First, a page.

Throughout its running it seems to rely on triggered entrance's from the sounds, at the same time adding slight movement along the way by the use of controllers, such as cut-off or resonance. The limiter would have been an ideal tool for a composition of this type, preventing clipping, but at the same time giving the loudest possible signal. Keeping the signal away from the point that it would reach distortion, would also give the best bass feel to the tape/12 inch record (1) format that it was most likely recorded for. It is unlikely that any software other than for use of MIDI triggering has been used. Leaving all the audio to be relayed into a mixing deck, which could also offer another reason for the use of limiting.
The waveform also allows use to see the bars of the track more easily, isolating the obvious beats (in this case the bass kick-highlighted area diagram2). When the piece had started, it gave an unclear bar structure. The waveform however shows the beats more clearly, suggesting that the piece may have been written either within a sequencer, or using a pattern generator of some description, and not triggered MIDI as suggested before. This also leads to the belief that a drum machine is being used (although these sounds could also be generated by a keyboard instrument). This is because of its seemingly faultless state of the piece, also bringing into question weather quantizing may have taken place to achieve this.
The structure is very reminiscent of a track that has used the copy & paste process to repeat parts. If so this would have been possible through programs such as cubase24 (as the MIDI sequencer) or even hardware based sequencers that would have been available at the time of writing. This could however have all been down to artist intentions, they could have also used all of the above methods, ether in tandem with each other or separately. Finally, no doubt it was unintentional by the writers, but there is a clear indication that the Divine Proportion (or golden ratio/mean as it is also known) is taking place.This is clearly shown in diagram1 by the symbols A, B and C. showing the proportional differences of each section. Ironically if the image is reversed we are still left with are Divine Proportions. As with all the suggested composition methods it cannot be ruled out that Autechre actually intended the golden ratio to be part of the structural thinking.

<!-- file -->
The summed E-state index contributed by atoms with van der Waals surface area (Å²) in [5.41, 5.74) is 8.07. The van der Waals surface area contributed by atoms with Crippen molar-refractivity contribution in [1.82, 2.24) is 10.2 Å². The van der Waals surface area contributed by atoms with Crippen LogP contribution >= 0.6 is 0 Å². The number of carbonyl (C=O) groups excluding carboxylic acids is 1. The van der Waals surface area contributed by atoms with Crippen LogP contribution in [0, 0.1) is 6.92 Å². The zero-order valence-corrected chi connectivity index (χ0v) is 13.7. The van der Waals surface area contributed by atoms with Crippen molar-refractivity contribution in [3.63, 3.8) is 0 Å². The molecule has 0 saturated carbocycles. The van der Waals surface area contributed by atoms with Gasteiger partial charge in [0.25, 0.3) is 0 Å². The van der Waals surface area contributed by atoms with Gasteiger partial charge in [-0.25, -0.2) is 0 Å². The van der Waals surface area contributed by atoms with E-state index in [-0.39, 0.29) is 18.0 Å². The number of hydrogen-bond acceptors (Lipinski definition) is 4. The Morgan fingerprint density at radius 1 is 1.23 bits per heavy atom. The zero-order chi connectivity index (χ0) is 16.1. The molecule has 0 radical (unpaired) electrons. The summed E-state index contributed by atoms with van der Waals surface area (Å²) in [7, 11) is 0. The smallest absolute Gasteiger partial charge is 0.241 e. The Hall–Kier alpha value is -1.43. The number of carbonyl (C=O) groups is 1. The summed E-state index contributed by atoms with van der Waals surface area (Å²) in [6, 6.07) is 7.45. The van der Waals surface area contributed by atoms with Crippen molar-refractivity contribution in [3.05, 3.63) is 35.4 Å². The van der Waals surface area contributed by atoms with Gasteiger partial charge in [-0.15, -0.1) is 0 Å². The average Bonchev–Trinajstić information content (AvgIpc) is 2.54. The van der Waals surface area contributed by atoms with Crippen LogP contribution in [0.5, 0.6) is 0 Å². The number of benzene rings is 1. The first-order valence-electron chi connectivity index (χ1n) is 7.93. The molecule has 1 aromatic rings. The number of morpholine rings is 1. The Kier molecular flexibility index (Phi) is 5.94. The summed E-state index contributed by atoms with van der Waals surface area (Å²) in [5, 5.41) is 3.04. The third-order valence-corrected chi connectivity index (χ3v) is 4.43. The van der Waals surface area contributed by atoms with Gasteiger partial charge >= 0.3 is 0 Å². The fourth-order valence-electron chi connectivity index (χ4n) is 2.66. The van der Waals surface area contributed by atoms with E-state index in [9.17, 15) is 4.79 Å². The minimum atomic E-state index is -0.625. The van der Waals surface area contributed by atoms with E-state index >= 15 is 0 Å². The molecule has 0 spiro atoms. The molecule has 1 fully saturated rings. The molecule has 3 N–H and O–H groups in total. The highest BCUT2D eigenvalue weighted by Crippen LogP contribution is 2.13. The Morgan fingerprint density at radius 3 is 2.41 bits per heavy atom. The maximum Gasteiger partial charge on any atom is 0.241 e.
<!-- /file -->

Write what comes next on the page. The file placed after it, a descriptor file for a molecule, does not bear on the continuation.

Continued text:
Just as with other styles of dance the repetitive factor is of the essence to capture the feeling of the genre it has been written for. When examining the group more closely we find them in the Techno genre, and for the timeline of the piece, this would now go some way in explaining the structural thinking. The genre of Techno in 1994 was seen and classed as being genre that allowed for the experimenting of instruments and sound. Had the piece been released today it would probably fall into the category of experimental electronic. When understanding their live intentions, a simplistic overall structure may have been needed to keep the piece actually playable in a live situation.
(1) Through other research I have found that the 12inch vinyl format has better fidelity than 7inch vinyl, these may have been reasons also for the use of a limiter, enabling the lower bass frequencies to be enhanced in volume, in the final mixing stages.
A capture of the first 50 seconds of the pieceFig1b
Delay example taken from Bros I.O.U. Nothing (The Voices Mix). The introduction of this mix uses a clear example of delay.Fig1c
A capture of 1min-2min of the piece.
An interesting interview about how Autechre create there sound and what instruments
Information on Divine Proportions, also has links to other sites interested in this theory © ntm uk 2004